An airstrike in Uruzgan province, Afghanistan, yesterday is estimated to have killed as many as 27 civilians. The news of this airstrike has yet again stoked questions of whether a counterinsurgency strategy can be effectively carried out in Afghanistan, and if not, what the overall prospects of success in Afghanistan really are. Reducing airstrikes is key: these are the most visible and publicly inflammatory tactics that international forces use. But airstrikes, or the conduct of the coalition forces operating in Marjah, are only part of the picture; other practices that are equally important in terms of rebuilding Afghan trust and moving toward stability in Afghanistan have been routinely ignored and not seriously addressed.
The most serious outstanding example of this is the continued reliance on night raids, which my organization, the Open Society Institute, explores in a recently released report. Night raids are when military forces, usually a mixed group of internationals and Afghans, force entry into an Afghan home in the middle of the night, search the premises and usually detain one or more men of the family. Reports of abuse -- punching, slapping, or other mistreatment -- during these raids are frequent. According to the UN, at least 98 civilians were killed in these incidents in 2009.
Though night raids do not result in as many deaths as airstrikes, they can be as lethal to public opinion, if not more so. In terms of creating enemies, it's hard to do worse than breaking into someone's house at night, taking actions that are viewed as violating the women of the household, and hauling family members to unknown detention sites for weeks to months.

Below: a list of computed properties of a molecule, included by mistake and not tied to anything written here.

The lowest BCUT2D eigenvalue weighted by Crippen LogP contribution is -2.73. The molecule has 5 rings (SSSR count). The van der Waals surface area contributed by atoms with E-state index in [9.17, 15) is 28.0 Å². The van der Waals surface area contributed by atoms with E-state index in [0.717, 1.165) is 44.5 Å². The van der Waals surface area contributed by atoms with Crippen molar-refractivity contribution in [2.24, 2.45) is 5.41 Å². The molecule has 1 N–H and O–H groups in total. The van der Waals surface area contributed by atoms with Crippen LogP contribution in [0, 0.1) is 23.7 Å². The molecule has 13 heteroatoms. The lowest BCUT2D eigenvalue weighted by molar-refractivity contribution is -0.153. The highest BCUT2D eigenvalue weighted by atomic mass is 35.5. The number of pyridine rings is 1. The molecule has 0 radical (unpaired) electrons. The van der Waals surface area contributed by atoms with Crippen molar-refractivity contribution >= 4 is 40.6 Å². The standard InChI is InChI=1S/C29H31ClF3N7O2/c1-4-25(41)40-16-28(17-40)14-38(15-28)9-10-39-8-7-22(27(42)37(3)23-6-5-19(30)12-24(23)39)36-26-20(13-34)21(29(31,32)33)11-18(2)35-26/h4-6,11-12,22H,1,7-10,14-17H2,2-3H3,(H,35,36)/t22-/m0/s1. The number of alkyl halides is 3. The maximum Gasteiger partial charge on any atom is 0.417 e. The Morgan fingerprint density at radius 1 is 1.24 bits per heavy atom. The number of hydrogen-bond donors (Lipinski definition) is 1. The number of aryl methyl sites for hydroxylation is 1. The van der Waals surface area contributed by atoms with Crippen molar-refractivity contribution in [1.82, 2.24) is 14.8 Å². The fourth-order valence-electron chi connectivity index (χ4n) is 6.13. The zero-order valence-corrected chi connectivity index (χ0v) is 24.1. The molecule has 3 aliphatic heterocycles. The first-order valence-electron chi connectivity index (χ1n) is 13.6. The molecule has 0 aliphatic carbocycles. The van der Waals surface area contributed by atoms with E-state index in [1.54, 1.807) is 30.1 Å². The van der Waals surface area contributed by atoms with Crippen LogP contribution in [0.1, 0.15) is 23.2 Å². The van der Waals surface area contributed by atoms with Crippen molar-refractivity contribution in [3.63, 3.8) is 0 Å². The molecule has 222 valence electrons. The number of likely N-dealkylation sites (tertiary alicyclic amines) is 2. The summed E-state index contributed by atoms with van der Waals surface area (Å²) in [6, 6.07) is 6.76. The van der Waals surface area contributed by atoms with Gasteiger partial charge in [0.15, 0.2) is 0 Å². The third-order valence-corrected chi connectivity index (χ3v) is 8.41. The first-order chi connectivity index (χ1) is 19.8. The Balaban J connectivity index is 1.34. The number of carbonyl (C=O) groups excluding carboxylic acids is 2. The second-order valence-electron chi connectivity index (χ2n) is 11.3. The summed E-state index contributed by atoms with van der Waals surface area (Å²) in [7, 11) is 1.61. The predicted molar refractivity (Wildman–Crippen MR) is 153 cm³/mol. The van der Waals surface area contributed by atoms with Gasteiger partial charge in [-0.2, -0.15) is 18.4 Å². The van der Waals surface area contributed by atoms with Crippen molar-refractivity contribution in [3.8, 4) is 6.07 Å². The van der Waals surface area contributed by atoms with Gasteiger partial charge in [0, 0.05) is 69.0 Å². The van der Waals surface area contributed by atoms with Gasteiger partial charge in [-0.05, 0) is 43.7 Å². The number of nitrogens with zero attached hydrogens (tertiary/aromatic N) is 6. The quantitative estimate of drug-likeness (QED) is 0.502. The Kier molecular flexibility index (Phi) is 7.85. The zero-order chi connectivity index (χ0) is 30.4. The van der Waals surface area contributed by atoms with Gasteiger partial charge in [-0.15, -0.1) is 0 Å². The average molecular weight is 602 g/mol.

I was recently speaking to a group of Afghan National Army commanders who had just been trained in new counterinsurgency strategy about the importance of protecting and respecting civilians. He told me I should save my lessons for international forces. "Just last week they raided my house and three members of my family were taken away," he shouted, obviously enraged. "If they continue like this, soon I will become an insurgent rather than a counterinsurgent!"
Our research showed that even if the number of airstrikes decreases, night raids perpetuate Afghan impressions that international forces are abusive outsiders who wantonly or purposefully kill Afghans with no accountability to the law. These practices contradict international forces' public promises of population protection, and make it harder for international forces to speak credibly when incidents like the airstrike in Uruzgan do happen.
No one questions that it is necessary to detain and question suspects who might be aiding and abetting the ongoing insurgency. But the broader strategic goals of supporting the rule of law and regaining Afghan trust are seriously undermined when the default procedure for doing so is to break into homes at night with guns, dogs, and back-up, and absolutely no mechanism for monitoring or follow-up of reported abuse. For several years there have been serious concerns about the conduct of pro-government forces, particularly of U.S. Special Forces, intelligence personnel, and local militias, involved in these raids. Yet even high level officials have found it virtually impossible to identify those involved in a raid to hold them accountable.
There is reportedly a new directive on night raids, though still classified, which addresses some of these concerns. This is an important step, but the fact that this new directive has remained classified suggests that international forces have still not gotten the message that the lack of accountability over these practices is a large part of what is so unacceptable.
Though the continued pressure on airstrikes and on the overall conduct of operations like those in Marjah and in Uruzgan is important, it should not come at the cost of ignoring other practices that equally influence the effectiveness of the overall strategy in Afghanistan. In part II of this blog, I'll go into greater depth on what we found were the serious concerns and fixes for night raids.
Erica Gaston is a human rights lawyer for the Open Society Institute, specializing in civilian casualty issues. She is based in Kabul.
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